Tax MagicTurn Every Dollar of Investment Income into Tax-Free IncomeJune 1, 2014
“Tax-free” als has a nice ring to it. The higher the income-tax rate the nicer the ring. The old top rate, at 35 percent, was bad enough. The current highest rate—39.6 percent—has created a flurry of activity to legally avoid the tax.
But wait, there is an additional surtax that can bite you for another 3.8 percent on passive investment income. And there can be more: Your home state may have an income tax. Some states (including Nevada and Florida) have no tax. And other states—New York at 8.82 percent, California at 9.3 percent and Hawaii (the highest) at 11 percent—have killer top rates.
| End of Year
||Cash|| Death Benefit
|Results, in $ millions (rounded)
This gives us a worthy target to make tax-free. But how? The answer, as you will learn in this article, lies in private-placement life insurance (PPLI).
To start, let’s see how your wealth accumulation is impacted by taxable vs. tax-free. The following example (created by Lewis Schiff, an Austin, TX lawyer) will astound you.
Facts: A PPLI policy insures a 45-yr.-old male (Joe) paying $2.5 million each year in premiums for 5 yr., a total of $12.5 million. The assumed rate of return is 10 percent (net of investment-management fees), taxed as ordinary income at 40 percent, including Federal and State taxes.
Take a moment to study the results above. If Joe lives to age 75, his cash value is $125 million, vs. $52.7 million for the taxable investment; the death benefit gives him a tax-free bonus of nearly $9 million—certainly a worthy target.
The prime purpose of PPLI is to make investment profits (whether capital gains, dividend income or interest income) tax-free. Simply put, all policy investments are wrapped in a tax-free insurance envelope.
What is PPLI?PPLI is a form of variable universal life insurance offered privately rather than through a public offering. Variable life insurance has cash value dependent on the performance of one or more investment accounts in the policy.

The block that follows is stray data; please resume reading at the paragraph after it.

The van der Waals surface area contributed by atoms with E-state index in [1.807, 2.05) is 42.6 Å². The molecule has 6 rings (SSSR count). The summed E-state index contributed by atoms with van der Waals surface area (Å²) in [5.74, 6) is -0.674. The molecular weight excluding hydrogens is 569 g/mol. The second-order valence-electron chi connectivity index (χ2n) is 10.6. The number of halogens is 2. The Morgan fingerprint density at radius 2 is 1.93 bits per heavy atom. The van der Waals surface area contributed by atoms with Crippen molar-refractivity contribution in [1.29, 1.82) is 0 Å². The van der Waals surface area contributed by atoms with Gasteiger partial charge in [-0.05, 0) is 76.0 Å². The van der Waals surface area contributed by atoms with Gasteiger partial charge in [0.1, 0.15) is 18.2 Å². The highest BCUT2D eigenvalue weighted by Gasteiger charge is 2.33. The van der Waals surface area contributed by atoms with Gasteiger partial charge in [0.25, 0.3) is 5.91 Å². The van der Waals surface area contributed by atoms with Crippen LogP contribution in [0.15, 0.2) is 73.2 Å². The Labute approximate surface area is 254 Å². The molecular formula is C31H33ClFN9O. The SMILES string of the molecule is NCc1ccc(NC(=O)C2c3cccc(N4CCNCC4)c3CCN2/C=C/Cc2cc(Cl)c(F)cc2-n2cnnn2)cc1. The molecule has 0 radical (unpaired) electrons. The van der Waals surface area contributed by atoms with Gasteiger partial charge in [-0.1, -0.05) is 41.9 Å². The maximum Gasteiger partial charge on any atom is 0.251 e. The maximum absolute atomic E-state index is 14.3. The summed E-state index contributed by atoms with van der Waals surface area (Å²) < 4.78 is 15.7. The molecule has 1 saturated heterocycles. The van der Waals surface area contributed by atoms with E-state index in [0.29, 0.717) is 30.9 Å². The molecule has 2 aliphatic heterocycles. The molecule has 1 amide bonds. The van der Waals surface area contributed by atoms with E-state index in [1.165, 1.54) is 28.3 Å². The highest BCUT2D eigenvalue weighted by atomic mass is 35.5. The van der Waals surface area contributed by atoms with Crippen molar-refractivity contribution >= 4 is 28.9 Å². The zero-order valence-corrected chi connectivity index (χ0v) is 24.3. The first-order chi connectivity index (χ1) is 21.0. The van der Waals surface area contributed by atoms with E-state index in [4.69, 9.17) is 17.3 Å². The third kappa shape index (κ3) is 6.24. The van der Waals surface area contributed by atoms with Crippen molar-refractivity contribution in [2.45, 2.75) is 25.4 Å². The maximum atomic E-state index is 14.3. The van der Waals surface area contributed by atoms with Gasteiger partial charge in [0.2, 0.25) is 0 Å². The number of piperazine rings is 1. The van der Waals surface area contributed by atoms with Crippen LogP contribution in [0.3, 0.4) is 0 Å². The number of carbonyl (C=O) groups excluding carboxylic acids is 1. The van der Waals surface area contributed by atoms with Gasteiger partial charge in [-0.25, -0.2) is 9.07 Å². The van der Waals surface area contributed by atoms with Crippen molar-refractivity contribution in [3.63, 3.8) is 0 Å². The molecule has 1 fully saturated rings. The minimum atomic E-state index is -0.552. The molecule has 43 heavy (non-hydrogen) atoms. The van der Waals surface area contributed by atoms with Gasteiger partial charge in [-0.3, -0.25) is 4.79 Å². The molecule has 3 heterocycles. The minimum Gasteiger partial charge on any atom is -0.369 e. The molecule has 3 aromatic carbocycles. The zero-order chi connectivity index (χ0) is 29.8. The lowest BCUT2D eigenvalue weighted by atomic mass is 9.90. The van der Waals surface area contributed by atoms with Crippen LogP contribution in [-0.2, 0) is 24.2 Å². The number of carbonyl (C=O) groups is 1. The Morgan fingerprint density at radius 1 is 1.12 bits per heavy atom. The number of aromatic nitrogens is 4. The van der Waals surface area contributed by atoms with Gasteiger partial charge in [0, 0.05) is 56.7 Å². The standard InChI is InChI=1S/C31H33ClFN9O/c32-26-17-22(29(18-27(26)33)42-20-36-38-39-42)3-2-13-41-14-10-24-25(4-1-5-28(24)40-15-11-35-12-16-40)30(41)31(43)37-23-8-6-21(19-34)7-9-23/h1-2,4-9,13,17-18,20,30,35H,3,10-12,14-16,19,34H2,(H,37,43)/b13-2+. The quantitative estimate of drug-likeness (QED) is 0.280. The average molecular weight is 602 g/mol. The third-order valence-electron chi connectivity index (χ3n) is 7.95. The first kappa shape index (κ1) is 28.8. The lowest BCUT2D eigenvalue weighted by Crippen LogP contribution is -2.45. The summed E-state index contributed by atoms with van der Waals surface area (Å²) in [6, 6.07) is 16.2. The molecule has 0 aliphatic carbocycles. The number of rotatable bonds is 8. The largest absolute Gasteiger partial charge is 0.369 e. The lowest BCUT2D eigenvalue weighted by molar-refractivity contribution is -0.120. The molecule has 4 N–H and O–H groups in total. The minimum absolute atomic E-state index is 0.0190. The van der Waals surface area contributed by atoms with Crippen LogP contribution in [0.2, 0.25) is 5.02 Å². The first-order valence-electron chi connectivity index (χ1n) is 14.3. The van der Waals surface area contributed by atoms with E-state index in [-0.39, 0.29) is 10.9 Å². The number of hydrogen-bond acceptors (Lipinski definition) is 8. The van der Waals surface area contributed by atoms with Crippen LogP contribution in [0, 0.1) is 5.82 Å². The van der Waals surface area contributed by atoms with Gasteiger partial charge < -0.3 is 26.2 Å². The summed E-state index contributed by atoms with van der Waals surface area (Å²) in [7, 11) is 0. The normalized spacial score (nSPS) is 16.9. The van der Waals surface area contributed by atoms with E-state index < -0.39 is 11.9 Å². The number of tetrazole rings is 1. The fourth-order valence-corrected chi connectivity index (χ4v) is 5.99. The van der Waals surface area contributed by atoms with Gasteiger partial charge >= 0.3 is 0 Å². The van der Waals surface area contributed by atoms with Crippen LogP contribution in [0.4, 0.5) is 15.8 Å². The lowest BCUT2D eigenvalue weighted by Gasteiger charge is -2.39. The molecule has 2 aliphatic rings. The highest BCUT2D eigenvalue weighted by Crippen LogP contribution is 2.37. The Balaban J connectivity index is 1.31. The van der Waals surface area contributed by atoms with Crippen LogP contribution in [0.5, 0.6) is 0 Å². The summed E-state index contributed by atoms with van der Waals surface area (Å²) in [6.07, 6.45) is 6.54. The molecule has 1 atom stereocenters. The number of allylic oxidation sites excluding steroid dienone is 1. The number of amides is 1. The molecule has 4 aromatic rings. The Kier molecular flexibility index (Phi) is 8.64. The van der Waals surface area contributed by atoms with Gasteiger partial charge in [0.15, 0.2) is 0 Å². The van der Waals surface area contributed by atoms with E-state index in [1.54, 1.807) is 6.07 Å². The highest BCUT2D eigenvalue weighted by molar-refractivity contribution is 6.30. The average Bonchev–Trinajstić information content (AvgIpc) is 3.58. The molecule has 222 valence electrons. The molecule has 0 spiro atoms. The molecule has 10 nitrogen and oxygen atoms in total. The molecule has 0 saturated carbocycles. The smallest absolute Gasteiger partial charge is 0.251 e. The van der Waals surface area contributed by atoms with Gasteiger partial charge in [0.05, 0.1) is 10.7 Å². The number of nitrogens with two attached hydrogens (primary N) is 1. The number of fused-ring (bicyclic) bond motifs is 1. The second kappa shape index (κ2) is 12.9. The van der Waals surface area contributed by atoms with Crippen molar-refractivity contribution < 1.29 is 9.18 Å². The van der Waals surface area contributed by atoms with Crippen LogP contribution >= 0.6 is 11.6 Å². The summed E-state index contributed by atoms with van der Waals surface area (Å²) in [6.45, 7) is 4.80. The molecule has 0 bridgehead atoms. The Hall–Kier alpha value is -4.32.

There are an endless amount of tax magic tricks you can do with PPLI. For example, with a private-placement variable annuity (PPVA) investment account, a wealthy client (Jim) can put after-tax dollars to work in a tax-deferred account. As long as the assets stay within the account, Jim does not recognize any income. However, if Jim withdraws any money from the account, then he recognizes taxable income. The minimum size for a PPVA is $1 million, with many ultra-affluent families putting $100+ million into these accounts. Because the asset commitment is much higher than for a retail annuity, the costs are much smaller, usually under 1 percent/yr. Those looking to defer more assets in addition to traditional retirement accounts should consider a PPVA account.
Here’s a smart to use a PPVA to endow your foundation or a public charity. Let’s say you have $100 million of wealth and you know with reasonable certainty that you will never need to touch $25 million of that wealth. So, you put $25 million in a PPVA and the money grows tax-deferred. If you need to access the money, you can do so. But if you don’t touch the money, all of it will go to a charity or foundation at your death. At current tax and life-expectancy assumptions and reasonable growth rates, three to four times more money will go to charity using your PPVA.
With a PPLI, you put after-tax dollars to work in the form of an insurance premium. There are two components to your PPLI account—a tax-deferred investment account and an insurance benefit. When you put money into a PPLI, one of two scenarios play out. In one, you never touch the money during your lifetime—the funds grow tax-free (minus the insurance charges) and pay out income-tax free at your death. In the other scenario, you decide during your life that you want to take some money out of the policy. Simply withdraw the amount you want, free of tax. If you want to access more than the policy’s cost basis (i.e. the premiums paid), you can borrow at reasonable rates from the policy—also income tax-free.
With a PPLI, you’re buying life insurance and must pass an insurance physical. Premium costs depend on your age and health.
In either a PPVA or a PPLI, you can, with the help of the insurance company, select from a large number of hedge funds. Or, you can work with a third-party advisor. You can even switch advisors or have more than one. The insurance carrier will help guide you as to required diversification.
If you have a large investment portfolio, whether CDs, municipal bonds, hedge funds, stocks or bonds, or any of the other endless parade of investment vehicles, a PPVA or PPLI is a smart wealth-multiplying strategy. Your wealth compounds at an accelerated pace, because you won’t lose one cent to income taxes.Thanks to Aaron Abrahms, a partner at Winged Keel Group, New York City, NY, for providing technical advice for this column. MF
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